4 Ethical Dilemmas in Nursing
Nurses frequently face ethical dilemmas while caring for their patients. These dilemmas can take different forms, such as how best to respect a patient’s decision to refuse treatment due to cultural or personal beliefs, or what to do when conflicts arise between patients and their families in making end-of-life care decisions. These kinds of ethical dilemmas often challenge nurses to deliver optimal patient care while also adhering to professional boundaries.
Ethical values are so fundamental to nursing that the American Nurses Association (ANA) established a formal Code of Ethics for Nurses — often referred to simply as “The Code” — in the 1950s to set goals and values for the profession as a whole and to serve as a guide for nurses in their daily practice.
The Code is a living document, regularly updated to reflect modern-day advancements and challenges, and represents the social contract between nurses and the public. The Code and its accompanying provisions lay out the values and commitments nurses are expected to uphold, identify the boundaries of duty and loyalty, and describe the broader responsibilities nurses have outside of patient care.
An advanced degree, such as an online Master of Science in Nursing, can help aspiring nurses identify and address many ethical dilemmas in nursing. Below are some common dilemmas that nurses may face and how to navigate them.
Dilemma #1: Protecting Patients’ Rights
The first three provisions of the Code of Ethics for Nurses deal directly with the nurse’s relationship with their patient. The second and third provisions specifically address the nurse’s role in protecting patients’ rights and best interests. Patient autonomy — the right of patients to independently make decisions about their care based on their personal or cultural beliefs and values — is a paramount principle of nursing. This includes a patient’s right to refuse medications, treatments, or procedures. In some cases, a patient’s right to autonomy may directly conflict with what nurses or other health care workers believe is best.
Autonomy vs. Beneficence
Autonomy (respecting a patient’s wishes) and beneficence (doing good), two fundamental ethical principles in nursing, are sometimes in conflict. The nurse’s role is to strike a balance between the two through open discussion, sharing information with the patient, and negotiation. If addressed incorrectly, these situations can present not only ethical or moral issues, but legal ones as well.
The concept of patient autonomy goes beyond merely a philosophical or ethical consideration; it is considered a legal right throughout the Western world. Legal precedents have placed patient autonomy ahead of health care provider beneficence in many cases, arguably making patient autonomy the foremost principle affecting patients’ rights.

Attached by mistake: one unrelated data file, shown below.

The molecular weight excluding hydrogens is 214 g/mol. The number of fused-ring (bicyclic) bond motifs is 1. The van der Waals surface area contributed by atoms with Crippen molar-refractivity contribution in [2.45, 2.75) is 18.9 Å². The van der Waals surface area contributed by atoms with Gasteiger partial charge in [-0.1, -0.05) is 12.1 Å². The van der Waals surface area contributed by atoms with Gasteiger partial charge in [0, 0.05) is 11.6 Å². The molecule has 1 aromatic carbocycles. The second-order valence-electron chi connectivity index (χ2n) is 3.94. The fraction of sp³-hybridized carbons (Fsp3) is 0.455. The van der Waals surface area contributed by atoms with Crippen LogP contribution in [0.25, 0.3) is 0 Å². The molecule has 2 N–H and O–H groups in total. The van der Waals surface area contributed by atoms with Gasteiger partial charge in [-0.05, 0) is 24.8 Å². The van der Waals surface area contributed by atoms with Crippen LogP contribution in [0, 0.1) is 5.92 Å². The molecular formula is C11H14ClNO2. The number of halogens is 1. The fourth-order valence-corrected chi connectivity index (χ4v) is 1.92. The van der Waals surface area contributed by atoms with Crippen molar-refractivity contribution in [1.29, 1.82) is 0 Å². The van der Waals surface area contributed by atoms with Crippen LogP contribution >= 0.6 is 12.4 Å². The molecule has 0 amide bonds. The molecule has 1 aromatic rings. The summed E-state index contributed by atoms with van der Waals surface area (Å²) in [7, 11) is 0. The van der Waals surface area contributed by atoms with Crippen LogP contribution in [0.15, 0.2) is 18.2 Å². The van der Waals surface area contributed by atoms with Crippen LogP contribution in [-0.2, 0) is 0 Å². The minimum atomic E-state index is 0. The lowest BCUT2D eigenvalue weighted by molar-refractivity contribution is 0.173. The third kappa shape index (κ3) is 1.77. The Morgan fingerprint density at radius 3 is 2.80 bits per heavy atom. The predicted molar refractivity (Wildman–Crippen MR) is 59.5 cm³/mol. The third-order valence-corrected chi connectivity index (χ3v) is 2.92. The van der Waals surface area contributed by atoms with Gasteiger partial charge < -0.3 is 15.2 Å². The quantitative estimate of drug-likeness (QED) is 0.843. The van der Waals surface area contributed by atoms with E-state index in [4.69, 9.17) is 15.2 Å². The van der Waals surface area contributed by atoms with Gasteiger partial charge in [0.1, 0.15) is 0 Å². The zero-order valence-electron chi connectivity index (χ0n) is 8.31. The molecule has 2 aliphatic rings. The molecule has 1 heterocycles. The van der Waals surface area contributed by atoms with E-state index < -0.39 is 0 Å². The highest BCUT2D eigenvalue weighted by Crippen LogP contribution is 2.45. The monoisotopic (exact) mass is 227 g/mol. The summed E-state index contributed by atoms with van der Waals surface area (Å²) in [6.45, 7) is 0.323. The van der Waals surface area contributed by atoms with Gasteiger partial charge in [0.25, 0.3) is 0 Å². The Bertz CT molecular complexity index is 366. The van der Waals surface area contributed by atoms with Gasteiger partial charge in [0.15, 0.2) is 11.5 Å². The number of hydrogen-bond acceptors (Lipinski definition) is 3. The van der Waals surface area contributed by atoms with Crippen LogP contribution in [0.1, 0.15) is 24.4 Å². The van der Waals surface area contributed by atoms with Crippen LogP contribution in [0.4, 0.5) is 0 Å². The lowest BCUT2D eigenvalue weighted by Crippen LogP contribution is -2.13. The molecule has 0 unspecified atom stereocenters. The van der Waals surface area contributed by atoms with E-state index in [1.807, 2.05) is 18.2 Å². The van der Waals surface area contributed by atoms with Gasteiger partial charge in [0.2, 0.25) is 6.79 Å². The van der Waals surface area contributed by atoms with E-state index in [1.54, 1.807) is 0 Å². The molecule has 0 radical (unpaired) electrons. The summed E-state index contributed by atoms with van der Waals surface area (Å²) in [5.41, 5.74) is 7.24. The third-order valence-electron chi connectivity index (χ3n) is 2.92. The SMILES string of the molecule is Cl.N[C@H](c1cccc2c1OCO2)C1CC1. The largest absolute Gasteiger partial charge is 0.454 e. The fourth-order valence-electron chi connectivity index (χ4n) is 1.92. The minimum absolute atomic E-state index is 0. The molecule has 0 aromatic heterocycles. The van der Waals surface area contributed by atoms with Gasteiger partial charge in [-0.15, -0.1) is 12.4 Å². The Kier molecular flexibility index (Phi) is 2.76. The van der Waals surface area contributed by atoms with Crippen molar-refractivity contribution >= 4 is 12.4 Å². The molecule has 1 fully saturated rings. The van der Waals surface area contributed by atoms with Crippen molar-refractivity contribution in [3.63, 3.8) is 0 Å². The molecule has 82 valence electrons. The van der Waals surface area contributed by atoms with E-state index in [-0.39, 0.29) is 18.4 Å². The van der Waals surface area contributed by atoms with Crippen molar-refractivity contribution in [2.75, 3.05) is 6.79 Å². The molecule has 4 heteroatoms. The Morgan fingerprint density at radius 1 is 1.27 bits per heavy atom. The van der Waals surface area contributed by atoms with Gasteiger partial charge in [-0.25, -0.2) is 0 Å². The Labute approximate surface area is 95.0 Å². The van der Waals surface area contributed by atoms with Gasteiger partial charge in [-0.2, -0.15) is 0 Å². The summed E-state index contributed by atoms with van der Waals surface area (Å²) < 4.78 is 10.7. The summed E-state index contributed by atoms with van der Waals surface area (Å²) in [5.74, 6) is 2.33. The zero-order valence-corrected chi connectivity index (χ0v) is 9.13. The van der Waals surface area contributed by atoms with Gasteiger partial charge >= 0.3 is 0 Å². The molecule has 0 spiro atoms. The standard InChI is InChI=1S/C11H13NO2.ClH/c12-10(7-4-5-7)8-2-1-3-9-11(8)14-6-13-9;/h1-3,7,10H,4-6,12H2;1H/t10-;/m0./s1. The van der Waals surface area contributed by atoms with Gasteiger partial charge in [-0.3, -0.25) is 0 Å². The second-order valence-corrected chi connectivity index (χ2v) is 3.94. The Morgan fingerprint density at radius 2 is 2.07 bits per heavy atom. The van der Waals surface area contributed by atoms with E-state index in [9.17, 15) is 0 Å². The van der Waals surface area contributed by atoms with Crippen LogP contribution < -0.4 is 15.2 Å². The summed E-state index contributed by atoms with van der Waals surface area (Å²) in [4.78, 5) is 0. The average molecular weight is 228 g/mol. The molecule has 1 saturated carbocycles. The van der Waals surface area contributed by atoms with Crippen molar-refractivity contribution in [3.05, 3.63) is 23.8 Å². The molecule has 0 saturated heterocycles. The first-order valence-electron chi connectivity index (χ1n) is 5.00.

Typically, the only exceptions to the primacy of patient autonomy are if the patient is a minor or if they lack the ability to make informed decisions. In cases where a patient’s wishes conflict with the advice of medical professionals, nurses and other health care workers should make every effort to educate the patient about the implications of their decisions, but ultimately respect their wishes.
Nurses especially are expected to advocate on behalf of patients in these situations. These scenarios can present a quandary for nurses, where they must balance their duty to respect and promote the interests of their patient with their loyalty to their employer or colleagues. However, according to the Code of Ethics for Nurses, the nurse’s primary commitment is to the patient.
The Code’s corresponding interpretive statements explain: “Nurses address such conflicts in ways that ensure patient safety and that promote the patient’s best interests while preserving the professional integrity of the nurse and supporting interprofessional collaboration.”
Dilemma #2: Providing Informed Consent to Treatment
Another common ethical dilemma in nursing involves the concept of informed consent. Informed consent to treatment is a process wherein a patient, or their surrogate, grants their health care provider permission to administer treatment or perform a procedure after being advised of its potential benefits and risks, and informed of alternative treatments. Informed consent is required for many medical procedures, including anesthesia, blood transfusions, chemotherapy, and most surgeries. Informed consent typically requires written documentation, with a signature from the patient.
Exceptions to Informed Consent
Informed consent is not required in certain situations, including those where a patient is incapacitated or in a life-threatening emergency without time to properly obtain consent. Also, minors typically can’t provide informed consent. In such cases, a parent or guardian must authorize treatments or interventions, which is known as “informed permission.”
The Nurse’s Role
Though a nurse’s exact role in the informed consent process may vary by institution, in their capacity as patient advocates, nurses often participate in the process to ensure patient or caregiver comprehension. In some cases, patients and families may feel more comfortable speaking to a nurse than to their doctor because a nurse can explain complex medical terminology in layman’s terms.